Tanzania – Part 11: The Cradle of Mankind

TZ_olduvai

Monolith at Oldupai Gorge

Running Log, 1/2/11 — Rest!

On the morning of the second day of 2011 I woke up from a deep slumber that had been untroubled by either real or imaginary lions. We had stayed the night at the Lake Ndutu tented camp, in spacious structures that seemed more like small apartments than tents. In addition to a double bed, each of the twelve tents at the campground included a bathroom (with toilet) and seperate shower (operated by releasing water from a bucket). After our previous night at Dik Dik, the accommodations at Lake Nduto felt quite aristocratic.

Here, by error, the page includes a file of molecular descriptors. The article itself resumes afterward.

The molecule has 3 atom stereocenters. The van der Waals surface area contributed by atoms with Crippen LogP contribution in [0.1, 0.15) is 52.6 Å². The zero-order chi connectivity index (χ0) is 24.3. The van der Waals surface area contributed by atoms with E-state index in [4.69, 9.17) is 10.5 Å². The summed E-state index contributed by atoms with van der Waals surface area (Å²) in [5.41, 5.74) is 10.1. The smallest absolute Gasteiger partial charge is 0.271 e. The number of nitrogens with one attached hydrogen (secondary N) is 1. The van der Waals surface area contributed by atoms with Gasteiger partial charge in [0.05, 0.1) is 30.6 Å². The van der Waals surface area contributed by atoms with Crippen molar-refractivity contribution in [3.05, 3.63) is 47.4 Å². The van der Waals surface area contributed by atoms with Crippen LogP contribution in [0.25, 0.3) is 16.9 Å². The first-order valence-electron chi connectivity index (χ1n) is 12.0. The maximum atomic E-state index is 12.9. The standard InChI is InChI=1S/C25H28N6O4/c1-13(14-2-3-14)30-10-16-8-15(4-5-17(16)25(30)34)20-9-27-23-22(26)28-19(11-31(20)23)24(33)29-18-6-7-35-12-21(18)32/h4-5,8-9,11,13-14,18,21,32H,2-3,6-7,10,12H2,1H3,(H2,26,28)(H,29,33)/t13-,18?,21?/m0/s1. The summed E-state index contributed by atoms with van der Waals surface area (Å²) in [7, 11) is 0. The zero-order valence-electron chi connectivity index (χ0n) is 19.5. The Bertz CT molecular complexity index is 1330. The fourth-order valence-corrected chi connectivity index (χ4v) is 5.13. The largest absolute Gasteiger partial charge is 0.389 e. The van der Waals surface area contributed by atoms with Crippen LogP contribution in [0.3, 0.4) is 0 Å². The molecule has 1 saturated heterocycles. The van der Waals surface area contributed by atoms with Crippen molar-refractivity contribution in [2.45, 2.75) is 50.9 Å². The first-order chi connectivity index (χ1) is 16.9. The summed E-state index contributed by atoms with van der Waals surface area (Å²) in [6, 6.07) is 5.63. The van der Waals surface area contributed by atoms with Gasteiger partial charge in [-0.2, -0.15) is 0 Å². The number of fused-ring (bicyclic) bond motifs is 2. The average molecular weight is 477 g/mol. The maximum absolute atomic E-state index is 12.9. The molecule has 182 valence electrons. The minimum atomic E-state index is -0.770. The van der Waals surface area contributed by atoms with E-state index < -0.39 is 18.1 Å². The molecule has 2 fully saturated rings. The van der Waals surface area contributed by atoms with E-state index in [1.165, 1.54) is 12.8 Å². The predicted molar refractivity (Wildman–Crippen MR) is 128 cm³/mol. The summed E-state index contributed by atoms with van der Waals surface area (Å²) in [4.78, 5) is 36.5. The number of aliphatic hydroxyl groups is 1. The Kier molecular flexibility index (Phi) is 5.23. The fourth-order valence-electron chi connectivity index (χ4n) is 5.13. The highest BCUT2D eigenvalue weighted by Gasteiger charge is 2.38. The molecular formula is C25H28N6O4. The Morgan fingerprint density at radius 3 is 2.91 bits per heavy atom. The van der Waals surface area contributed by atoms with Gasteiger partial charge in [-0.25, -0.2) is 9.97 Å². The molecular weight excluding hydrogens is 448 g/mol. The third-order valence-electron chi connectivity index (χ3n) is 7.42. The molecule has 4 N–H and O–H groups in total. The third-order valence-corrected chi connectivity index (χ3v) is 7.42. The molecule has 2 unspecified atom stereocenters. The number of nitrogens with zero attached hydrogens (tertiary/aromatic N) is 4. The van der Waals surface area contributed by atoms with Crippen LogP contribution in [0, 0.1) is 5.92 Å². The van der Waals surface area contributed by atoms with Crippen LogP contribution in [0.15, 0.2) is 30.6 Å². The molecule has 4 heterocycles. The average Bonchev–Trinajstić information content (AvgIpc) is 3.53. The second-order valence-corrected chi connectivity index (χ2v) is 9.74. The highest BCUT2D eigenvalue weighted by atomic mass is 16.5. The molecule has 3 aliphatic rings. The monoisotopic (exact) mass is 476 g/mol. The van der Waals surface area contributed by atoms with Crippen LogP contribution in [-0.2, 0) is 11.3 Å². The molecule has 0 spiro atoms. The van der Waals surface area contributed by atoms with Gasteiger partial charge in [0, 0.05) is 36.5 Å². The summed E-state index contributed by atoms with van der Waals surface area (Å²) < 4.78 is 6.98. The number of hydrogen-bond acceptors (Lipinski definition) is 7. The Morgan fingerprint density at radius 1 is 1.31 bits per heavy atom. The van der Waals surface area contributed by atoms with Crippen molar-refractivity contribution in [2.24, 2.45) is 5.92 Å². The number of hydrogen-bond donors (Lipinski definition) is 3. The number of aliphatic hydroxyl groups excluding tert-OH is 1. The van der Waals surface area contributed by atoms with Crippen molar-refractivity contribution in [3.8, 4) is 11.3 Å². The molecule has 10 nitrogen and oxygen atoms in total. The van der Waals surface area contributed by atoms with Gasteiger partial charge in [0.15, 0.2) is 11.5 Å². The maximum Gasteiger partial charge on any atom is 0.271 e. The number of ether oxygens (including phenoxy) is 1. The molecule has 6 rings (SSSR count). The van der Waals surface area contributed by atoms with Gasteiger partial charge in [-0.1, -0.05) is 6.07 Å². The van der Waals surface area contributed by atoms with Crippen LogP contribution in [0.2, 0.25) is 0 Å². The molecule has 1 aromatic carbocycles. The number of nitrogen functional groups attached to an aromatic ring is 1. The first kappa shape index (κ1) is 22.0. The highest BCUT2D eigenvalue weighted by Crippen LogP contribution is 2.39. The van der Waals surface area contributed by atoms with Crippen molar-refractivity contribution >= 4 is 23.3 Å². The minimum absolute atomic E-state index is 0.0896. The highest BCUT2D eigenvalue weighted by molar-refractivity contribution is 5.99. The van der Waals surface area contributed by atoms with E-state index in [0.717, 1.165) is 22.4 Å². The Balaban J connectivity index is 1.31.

Ann was still fast asleep, so I dressed quietly and left the tent. The sun was just rising above the horizon and it was still quite chilly. Smoke from charcoal fires was in the air as I walked the hundred yards to the main tent and dining area where I found a chair and hunkered down with my Swahili book. My Swahili was definitely starting to improve, and I was starting to master a few simple expressions that I could laboriously use in complete sentences. I might have been this morning or the next that I earned the approval of Peter (our driver) by announcing “Mimi kulala kama jiwe” (I slept like a stone). For some reason the phrase “kama jiwe” seemed particularly amusing to him.

Lake of Dust